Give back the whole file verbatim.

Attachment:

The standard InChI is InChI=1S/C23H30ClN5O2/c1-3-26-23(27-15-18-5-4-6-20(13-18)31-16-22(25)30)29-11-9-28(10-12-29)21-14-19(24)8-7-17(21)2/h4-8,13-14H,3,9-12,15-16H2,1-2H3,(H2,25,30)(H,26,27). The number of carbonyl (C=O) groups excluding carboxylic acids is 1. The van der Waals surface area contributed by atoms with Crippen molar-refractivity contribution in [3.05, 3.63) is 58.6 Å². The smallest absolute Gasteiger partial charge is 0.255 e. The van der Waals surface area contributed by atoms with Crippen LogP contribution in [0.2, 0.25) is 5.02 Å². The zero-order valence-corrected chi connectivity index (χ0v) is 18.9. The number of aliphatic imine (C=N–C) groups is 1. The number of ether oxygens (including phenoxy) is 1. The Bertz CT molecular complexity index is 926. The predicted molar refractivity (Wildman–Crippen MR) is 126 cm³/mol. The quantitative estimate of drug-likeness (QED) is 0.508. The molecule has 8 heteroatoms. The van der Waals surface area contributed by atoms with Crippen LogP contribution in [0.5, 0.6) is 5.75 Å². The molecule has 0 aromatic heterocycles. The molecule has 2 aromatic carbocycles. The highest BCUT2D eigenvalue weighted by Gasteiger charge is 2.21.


The standard InChI is InChI=1S/C23H30ClN5O2/c1-3-26-23(27-15-18-5-4-6-20(13-18)31-16-22(25)30)29-11-9-28(10-12-29)21-14-19(24)8-7-17(21)2/h4-8,13-14H,3,9-12,15-16H2,1-2H3,(H2,25,30)(H,26,27). The number of carbonyl (C=O) groups excluding carboxylic acids is 1. The van der Waals surface area contributed by atoms with Crippen molar-refractivity contribution in [3.05, 3.63) is 58.6 Å². The smallest absolute Gasteiger partial charge is 0.255 e. The van der Waals surface area contributed by atoms with Crippen LogP contribution in [0.2, 0.25) is 5.02 Å². The zero-order valence-corrected chi connectivity index (χ0v) is 18.9. The number of aliphatic imine (C=N–C) groups is 1. The number of ether oxygens (including phenoxy) is 1. The Bertz CT molecular complexity index is 926. The predicted molar refractivity (Wildman–Crippen MR) is 126 cm³/mol. The quantitative estimate of drug-likeness (QED) is 0.508. The molecule has 8 heteroatoms. The van der Waals surface area contributed by atoms with Crippen LogP contribution in [0.5, 0.6) is 5.75 Å². The molecule has 0 aromatic heterocycles. The molecule has 2 aromatic carbocycles. The highest BCUT2D eigenvalue weighted by Gasteiger charge is 2.21.